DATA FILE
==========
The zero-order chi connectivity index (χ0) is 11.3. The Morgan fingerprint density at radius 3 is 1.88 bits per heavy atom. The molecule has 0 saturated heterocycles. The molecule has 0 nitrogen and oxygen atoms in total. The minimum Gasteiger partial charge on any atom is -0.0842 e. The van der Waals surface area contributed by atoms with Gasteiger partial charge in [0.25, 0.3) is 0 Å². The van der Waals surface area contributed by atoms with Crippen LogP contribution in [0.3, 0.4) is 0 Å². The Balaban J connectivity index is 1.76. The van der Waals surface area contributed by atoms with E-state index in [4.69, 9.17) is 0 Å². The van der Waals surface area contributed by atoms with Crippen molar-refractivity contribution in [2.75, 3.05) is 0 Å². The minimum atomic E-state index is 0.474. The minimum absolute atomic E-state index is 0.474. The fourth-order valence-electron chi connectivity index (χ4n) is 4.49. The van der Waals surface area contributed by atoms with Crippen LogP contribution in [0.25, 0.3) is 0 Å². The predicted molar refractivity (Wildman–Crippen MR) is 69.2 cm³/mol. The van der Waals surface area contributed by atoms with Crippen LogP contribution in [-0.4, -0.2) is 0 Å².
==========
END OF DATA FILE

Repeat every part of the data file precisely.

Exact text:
The zero-order chi connectivity index (χ0) is 11.3. The Morgan fingerprint density at radius 3 is 1.88 bits per heavy atom. The molecule has 0 saturated heterocycles. The molecule has 0 nitrogen and oxygen atoms in total. The minimum Gasteiger partial charge on any atom is -0.0842 e. The van der Waals surface area contributed by atoms with Gasteiger partial charge in [0.25, 0.3) is 0 Å². The van der Waals surface area contributed by atoms with Crippen LogP contribution in [0.3, 0.4) is 0 Å². The Balaban J connectivity index is 1.76. The van der Waals surface area contributed by atoms with E-state index in [4.69, 9.17) is 0 Å². The van der Waals surface area contributed by atoms with Crippen molar-refractivity contribution in [2.75, 3.05) is 0 Å². The minimum atomic E-state index is 0.474. The minimum absolute atomic E-state index is 0.474. The fourth-order valence-electron chi connectivity index (χ4n) is 4.49. The van der Waals surface area contributed by atoms with Crippen LogP contribution in [0.25, 0.3) is 0 Å². The predicted molar refractivity (Wildman–Crippen MR) is 69.2 cm³/mol. The van der Waals surface area contributed by atoms with Crippen LogP contribution in [-0.4, -0.2) is 0 Å².